We team recently completed four webinar sessions to gather feedback on the IT Apprenticeships Program for Indigenous Peoples. This program, overseen by Employment and Social Development Canada, aims to bring Indigenous people into careers in IT based on their passion and experience, not their credentials.
Through these sessions, our team learned that Indigenous women and gender-diverse people have tremendous interest in participating in this program and in serving as mentors. The IT engagement sessions also highlighted how the program can be best designed to meet the needs of Indigenous women and gender-diverse people. Our team heard that the program’s online application should be short and simple, and applications should be accepted several times per year. This would increase access while maintaining a sense of community among participants. Participants also suggested that the program should have stringent standards for self-reporting Indigenous identity, which could involve providing documentation such as status cards, band cards, or community referrals.
We also hosted our third workshop in the Generation4Equality series, on Online Gender Advocacy for Indigenous Youth. Shelby Lisk, an Indigenous hub reporter and writer, and Julianna Peter-Paul, an Indigenous scholar and technology specialist, led the event. They addressed several topics, including how to share your story on digital platforms and how to advocate for gender equality using the skills you already possess. They also gave advice on pursuing a career in communication and media. The event was attended by 13 Indigenous women, girls, and gender-diverse people aged 15 to 30.
To continue to equip Indigenous youth with the tools they need to combat gender inequality, the social development team is planning creative engagement pieces that will empower Indigenous youth to advocate for gender equality.
The team has also begun preliminary work to plan and execute a “Did You Know” social media campaign for culturally relevant gender-based analysis (CRGBA). This social media campaign and strategy also complements the initial CRGBA Strategic Plan that NWAC commissioned in early 2021. This plan envisioned a two-pronged approach consisting of both internal and external advocacy to increase awareness and facilitate the consistent implementation of CRGBA in our own projects and among relevant stakeholders. The aim of this campaign is to raise public and stakeholder awareness around the CRGBA framework and to position NWAC as leaders in CRGBA-informed best practices.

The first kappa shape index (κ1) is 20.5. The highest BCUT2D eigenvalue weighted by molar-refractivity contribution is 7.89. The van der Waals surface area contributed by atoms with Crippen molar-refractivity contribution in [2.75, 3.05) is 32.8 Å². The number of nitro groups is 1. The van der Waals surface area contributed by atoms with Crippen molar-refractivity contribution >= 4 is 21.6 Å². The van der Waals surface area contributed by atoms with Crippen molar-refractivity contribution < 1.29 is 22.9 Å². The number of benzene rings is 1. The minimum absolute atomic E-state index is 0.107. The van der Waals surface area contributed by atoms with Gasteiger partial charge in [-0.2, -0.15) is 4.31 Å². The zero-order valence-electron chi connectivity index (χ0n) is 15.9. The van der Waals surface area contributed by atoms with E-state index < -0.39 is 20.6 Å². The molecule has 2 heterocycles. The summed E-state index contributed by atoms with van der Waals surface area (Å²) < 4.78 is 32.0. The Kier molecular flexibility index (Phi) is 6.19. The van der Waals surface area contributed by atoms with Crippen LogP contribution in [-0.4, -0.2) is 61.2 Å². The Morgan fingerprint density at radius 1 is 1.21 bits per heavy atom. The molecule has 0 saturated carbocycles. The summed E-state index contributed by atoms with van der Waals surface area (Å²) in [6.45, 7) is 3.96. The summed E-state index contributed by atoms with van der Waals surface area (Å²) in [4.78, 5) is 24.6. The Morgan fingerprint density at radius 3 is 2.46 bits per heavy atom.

Given the upcoming holiday break, we hope to initiate the campaign in January and will have ongoing CRGBA content scheduled for release throughout the year. The upcoming months are going to be an exciting time for the CRGBA project. We hope that by both publishing and raising awareness of our incredible work around CRGBA, we will see increased engagement, with NWAC as experts in the field. We are very excited to begin this initial work and see how the project unfolds.
Another social media campaign is under way to recruit staff of federally regulated employers who wish to participate in the pilot training engagement sessions for our Employment Equity Act project. These engagement sessions will build upon the earlier work our team has done to build capacity around training employers subject to the Employment Equity Act in their efforts to improve representation of Indigenous women, Two-Spirit, and gender-diverse people with disabilities in areas of low representation in their workplace. Our team will also be holding four more engagement sessions with Indigenous women and gender-diverse people early in the new year to allow for wider participation from this sector.
In addition to all the work our team is doing on our current projects, we have also been looking ahead to start work on future projects. This month, we have been in discussions with various federal departments to secure funding for two new projects. The first new project, to be funded by Human Resources Development Canada, will work to promote the changes that have been recently amended in the Accessible Canada Act. This project will promote the new legislative changes on disability and will be translated into Cree, Inuktitut, and Ojibway. The outreach will be accomplished through PTMA partnerships, four regional virtual education and engagement sessions, social media communication products, and an awareness campaign.